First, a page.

The Problem With Print
Struggling to extract maximum return on investment, print media are now the paper equivalent of Reality TV.
Cheap content fills the space between ads, but often doesn't meet readers' needs, and rarely meets writers'.
Newspapers & Magazines
In the 1990s, writers were still looking at $1 a word as the standard, but the same house cost $350,000—70 times as much!
Then came television, increased literacy, decreased publication costs, and a flood of new magazines.
Independent magazines were bought up by publishing conglomerates, and the tenor of the editorial office took on a more hard-nosed business-like note.
By the end of the century, the traditional print media marketplace was highly competitive, and keeping costs low and the bottom line high was the rule. Business managers kept intense pressure on editors to produce best-sellers at the lowest possible cost.
Writers, unable or unwilling to publish their work themselves, worked ever harder for decreasing returns.
"How do you make a small fortune in publishing?"
"You start with a large fortune."
The joke is from the first half of the 20th century, when gentlemen of means founded publishing houses for the public good and their own amusement. They didn't need to make a lot of money, they enjoyed their work, and they contributed to culture. Great!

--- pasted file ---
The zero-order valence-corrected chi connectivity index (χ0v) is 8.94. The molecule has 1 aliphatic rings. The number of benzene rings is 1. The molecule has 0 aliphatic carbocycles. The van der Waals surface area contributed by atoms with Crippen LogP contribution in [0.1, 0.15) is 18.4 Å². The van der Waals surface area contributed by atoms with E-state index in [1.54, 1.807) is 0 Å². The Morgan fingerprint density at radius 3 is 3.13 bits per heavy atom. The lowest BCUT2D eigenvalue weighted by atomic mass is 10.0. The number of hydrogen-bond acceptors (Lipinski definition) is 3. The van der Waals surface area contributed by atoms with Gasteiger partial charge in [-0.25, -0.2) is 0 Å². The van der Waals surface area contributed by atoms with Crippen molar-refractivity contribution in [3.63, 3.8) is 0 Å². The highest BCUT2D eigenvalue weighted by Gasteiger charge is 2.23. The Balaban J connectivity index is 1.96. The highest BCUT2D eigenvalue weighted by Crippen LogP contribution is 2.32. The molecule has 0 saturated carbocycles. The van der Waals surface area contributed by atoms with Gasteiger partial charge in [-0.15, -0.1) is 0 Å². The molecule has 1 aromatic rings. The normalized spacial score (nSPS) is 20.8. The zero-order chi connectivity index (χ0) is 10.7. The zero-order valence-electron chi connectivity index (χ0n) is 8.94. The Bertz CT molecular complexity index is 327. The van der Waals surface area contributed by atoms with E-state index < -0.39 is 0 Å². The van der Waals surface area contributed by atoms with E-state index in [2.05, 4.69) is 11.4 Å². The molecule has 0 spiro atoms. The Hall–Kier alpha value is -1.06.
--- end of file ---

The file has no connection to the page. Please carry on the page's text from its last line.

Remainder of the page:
After World War II, the baby boom, and increased literacy and education, readership expanded and suddenly it was possible to make a great deal of money with blockbuster best-sellers. Soon the refined gentlemen publishers were selling out to conglomerates where the bottom line ruled. Soon the conglomerates discovered that best-selling authors were goldmines, and other authors would often write just to be published, even if they made little money at it. Such a deal!
Now publishers market and sell books literally like supermarket products: a book gets a certain shelf-life of exposure and if it doesn't sell a large minimum number of "units" (copies) in that short period of a few months, the book is quickly remaindered. Good backlist titles need not apply.
Publishing your own guidebook profitably can still be done today, but it's far more difficult. These well-known series grew up with world tourism, expanding the load on bookshelves in tandem with the increase in the number of travelers. Now the bookshelves are stuffed with good titles, the long post-oil-crisis economic boom is over, terrorism threats are crimping world tourism, and competition for readers is fierce.
Until the 1990s, many of these series paid royalties to authors, who could make a good living from their work. But with increased competition and the acquisition of these series by publishing conglomerates, the same bottom-line pressures put on magazines, newspapers and general trade books have come to guidebooks.
Freelance authors, not being part of editorial-office culture, are seen as the easiest targets for cost-cutting.
Royalty contracts, which provided powerful incentive to writers, are almost a thing of the past (and the ones now signed are often disadvantageous for the writer). In place of lucrative royalty contracts, publishers now demand restrictive work-for-hire contracts prescribing low fees and high liability for the writer.
As the Let's Go series proved, talented young tyro authors will work for virtually nothing in exchange for the opportunity to travel and to see their words in print. Given the choice between paying an experienced professional author a lot and paying a tyro little, an editor is constrained to choose the latter.